Time to leave the cold world of Uyuni and go somewhere warmer - in other words, somewhere lower.  We took the bus to Potosi: both a major mining centre in Bolivia and a beautiful town of yellow buildings and picturesque balconies.  From there, our destination of Sucre was only a few hours away.  The road took us down, down, down to a world where vegetation isn't confined to dry, golden grasses and birds other than flamingos feed.

The centre of Sucre is beautiful: every building is white with a wooden balcony and tiled roof.  Ribbons of them snake up the many hillsides on which the town is built, with cobbled streets woven into the pattern.  And when I say white houses, I mean WHITE; not the greying facades of an ageing European city.  Alas, there is a terrible reason for this.  Bolivian towns are razed to the ground by earthquakes so regularly that white buildings lack the time to fade.  Many of Sucre's colonial buildings were last destroyed in the 1940s.

Typical Sucran street view
Despite the stunning surroundings, we felt trepidatious.  We were arriving in a Bolivian city without a tour guide for the first time and we had been warned about the number of kidnappings.  At the bus station, notices warned us only to take taxis from the official taxi rank, not the street.  A police officer reinforced the message and found us a cab to take us into the centre - a distance of only a couple of kilometres.  It took ages.  This couldn't be only a couple of kilometres.  As the journey dragged on, we glanced at each other.  Perhaps the police officer was a fake; we'd read about those.   Perhaps the uniform was all part of the hoax.  Perhaps we were experiencing our first Bolivian kidnapping?  Then the taxi driver pulled up outside our hostel, accepted his fare and went on his way.  Panic over.  We wandered into the centre of Sucre, which was decidedly well-to-do; we had better stow away our fears until we reached La Paz.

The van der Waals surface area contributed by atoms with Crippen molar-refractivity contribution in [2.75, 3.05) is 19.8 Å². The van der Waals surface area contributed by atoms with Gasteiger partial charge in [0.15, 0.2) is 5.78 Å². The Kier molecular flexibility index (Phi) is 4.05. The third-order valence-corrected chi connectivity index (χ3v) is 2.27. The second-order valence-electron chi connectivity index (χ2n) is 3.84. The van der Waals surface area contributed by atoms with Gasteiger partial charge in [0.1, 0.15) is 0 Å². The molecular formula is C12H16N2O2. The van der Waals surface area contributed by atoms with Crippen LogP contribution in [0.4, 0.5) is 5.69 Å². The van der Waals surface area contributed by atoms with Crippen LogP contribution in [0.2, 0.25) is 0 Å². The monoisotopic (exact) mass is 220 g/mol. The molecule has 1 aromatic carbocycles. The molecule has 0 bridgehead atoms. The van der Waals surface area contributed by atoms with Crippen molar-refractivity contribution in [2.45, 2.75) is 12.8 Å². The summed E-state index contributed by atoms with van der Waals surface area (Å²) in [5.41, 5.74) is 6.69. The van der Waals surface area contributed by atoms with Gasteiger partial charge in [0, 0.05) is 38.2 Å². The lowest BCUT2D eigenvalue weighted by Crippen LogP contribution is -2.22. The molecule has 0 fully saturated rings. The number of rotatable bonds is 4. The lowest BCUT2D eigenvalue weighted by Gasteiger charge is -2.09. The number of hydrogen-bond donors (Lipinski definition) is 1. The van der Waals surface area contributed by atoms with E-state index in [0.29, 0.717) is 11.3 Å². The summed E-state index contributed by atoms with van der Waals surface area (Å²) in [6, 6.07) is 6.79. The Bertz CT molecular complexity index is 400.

In the meantime, Sucre had plenty to offer.  After a day around the town, we arranged a two-day trekking trip and set out with our friendly guide, David.  The first couple of hours of walking took us down an Inca trail (I wonder how many of them there are in Bolivia?  And what is the dollar value of being able to add the word 'Inca' in front of the word 'trail'?  Substantial, surely?).  The trail led down a steep hillside into the valley, where we spent a couple of hours following the river to a church.  "The priest only comes here for one month a year," David told us, "so everyone has to get married or christened then."  In the meantime, the eucalyptus trees preside over the site, dropping their leaves so the crops cannot grow.  "It's like a plague," David told us.

Aerial view of the Marawa crater (courtesy of Google Maps)
Later in the afternoon we headed up a steep path towards Marawa crater (which, for the record, is not a crater, although a more appropriate definition remains elusive).  The crumbling path, with a sheer drop to one side, looked improbable in places; thank goodness for the guide who came back and held climber-Susan's hand over the scary bits to save her from spending the afternoon gibbering over them.  Meanwhile a tiny old lady from the village below, wearing top-brand trekking gear (a cloth skirt and brightly-coloured shawl - come on North Face, get with it), skipped past us with ease and sprinted on towards the top of the path leaving us trailing in her wake.
Approaching the rim of the "crater" (probably actually an syncline)
Little old lady crossing the bridge kitted in technical Bolivian mountaineering gear.
Eventually we reached the Quechua-speaking village of Marawa - a place of many colours and few teeth.  As well as the customary scattering of biscuit wrappers outside the village (nemesis of said teeth?), it is home to a large school serving the surrounding villages, a small shop (with beer in stock), and surrounding hillsides that look like a sequence of giant conch shells ranged around the rim of the crater.  We spent a pleasant evening there.